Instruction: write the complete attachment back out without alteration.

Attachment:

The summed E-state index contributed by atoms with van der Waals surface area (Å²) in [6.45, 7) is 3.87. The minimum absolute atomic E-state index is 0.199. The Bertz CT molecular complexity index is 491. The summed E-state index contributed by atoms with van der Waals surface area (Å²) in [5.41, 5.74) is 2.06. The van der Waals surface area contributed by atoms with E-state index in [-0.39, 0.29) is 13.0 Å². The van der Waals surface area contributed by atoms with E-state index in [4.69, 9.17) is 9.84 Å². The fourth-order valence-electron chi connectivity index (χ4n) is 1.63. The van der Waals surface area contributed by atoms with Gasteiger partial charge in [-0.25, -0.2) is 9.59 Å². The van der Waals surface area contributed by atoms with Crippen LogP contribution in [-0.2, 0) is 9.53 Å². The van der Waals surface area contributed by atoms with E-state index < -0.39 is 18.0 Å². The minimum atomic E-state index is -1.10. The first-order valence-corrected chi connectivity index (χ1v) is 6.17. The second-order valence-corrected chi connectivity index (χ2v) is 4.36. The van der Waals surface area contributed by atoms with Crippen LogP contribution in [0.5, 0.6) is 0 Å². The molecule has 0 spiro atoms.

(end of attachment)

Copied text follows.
The summed E-state index contributed by atoms with van der Waals surface area (Å²) in [6.45, 7) is 3.87. The minimum absolute atomic E-state index is 0.199. The Bertz CT molecular complexity index is 491. The summed E-state index contributed by atoms with van der Waals surface area (Å²) in [5.41, 5.74) is 2.06. The van der Waals surface area contributed by atoms with E-state index in [-0.39, 0.29) is 13.0 Å². The van der Waals surface area contributed by atoms with E-state index in [4.69, 9.17) is 9.84 Å². The fourth-order valence-electron chi connectivity index (χ4n) is 1.63. The van der Waals surface area contributed by atoms with Gasteiger partial charge in [-0.25, -0.2) is 9.59 Å². The van der Waals surface area contributed by atoms with Crippen LogP contribution in [-0.2, 0) is 9.53 Å². The van der Waals surface area contributed by atoms with E-state index < -0.39 is 18.0 Å². The minimum atomic E-state index is -1.10. The first-order valence-corrected chi connectivity index (χ1v) is 6.17. The second-order valence-corrected chi connectivity index (χ2v) is 4.36. The van der Waals surface area contributed by atoms with Crippen LogP contribution in [0.5, 0.6) is 0 Å². The molecule has 0 spiro atoms.